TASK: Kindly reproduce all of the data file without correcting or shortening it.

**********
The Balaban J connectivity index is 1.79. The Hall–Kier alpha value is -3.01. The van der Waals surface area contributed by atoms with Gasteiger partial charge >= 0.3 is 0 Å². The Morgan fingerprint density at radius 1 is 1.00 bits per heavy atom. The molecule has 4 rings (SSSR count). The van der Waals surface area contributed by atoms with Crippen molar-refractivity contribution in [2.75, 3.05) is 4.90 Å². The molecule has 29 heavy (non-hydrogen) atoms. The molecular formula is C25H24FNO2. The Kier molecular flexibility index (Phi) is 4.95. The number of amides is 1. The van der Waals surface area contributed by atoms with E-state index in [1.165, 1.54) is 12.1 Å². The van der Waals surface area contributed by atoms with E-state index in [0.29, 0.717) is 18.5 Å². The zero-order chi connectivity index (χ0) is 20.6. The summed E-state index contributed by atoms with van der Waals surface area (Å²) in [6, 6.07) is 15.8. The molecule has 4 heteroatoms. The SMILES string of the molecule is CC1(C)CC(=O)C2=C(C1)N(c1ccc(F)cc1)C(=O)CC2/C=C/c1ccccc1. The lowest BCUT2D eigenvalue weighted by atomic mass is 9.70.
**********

The Balaban J connectivity index is 1.79. The Hall–Kier alpha value is -3.01. The van der Waals surface area contributed by atoms with Gasteiger partial charge >= 0.3 is 0 Å². The Morgan fingerprint density at radius 1 is 1.00 bits per heavy atom. The molecule has 4 rings (SSSR count). The van der Waals surface area contributed by atoms with Crippen molar-refractivity contribution in [2.75, 3.05) is 4.90 Å². The molecule has 29 heavy (non-hydrogen) atoms. The molecular formula is C25H24FNO2. The Kier molecular flexibility index (Phi) is 4.95. The number of amides is 1. The van der Waals surface area contributed by atoms with E-state index in [1.165, 1.54) is 12.1 Å². The van der Waals surface area contributed by atoms with E-state index in [0.29, 0.717) is 18.5 Å². The zero-order chi connectivity index (χ0) is 20.6. The summed E-state index contributed by atoms with van der Waals surface area (Å²) in [6, 6.07) is 15.8. The molecule has 4 heteroatoms. The SMILES string of the molecule is CC1(C)CC(=O)C2=C(C1)N(c1ccc(F)cc1)C(=O)CC2/C=C/c1ccccc1. The lowest BCUT2D eigenvalue weighted by atomic mass is 9.70.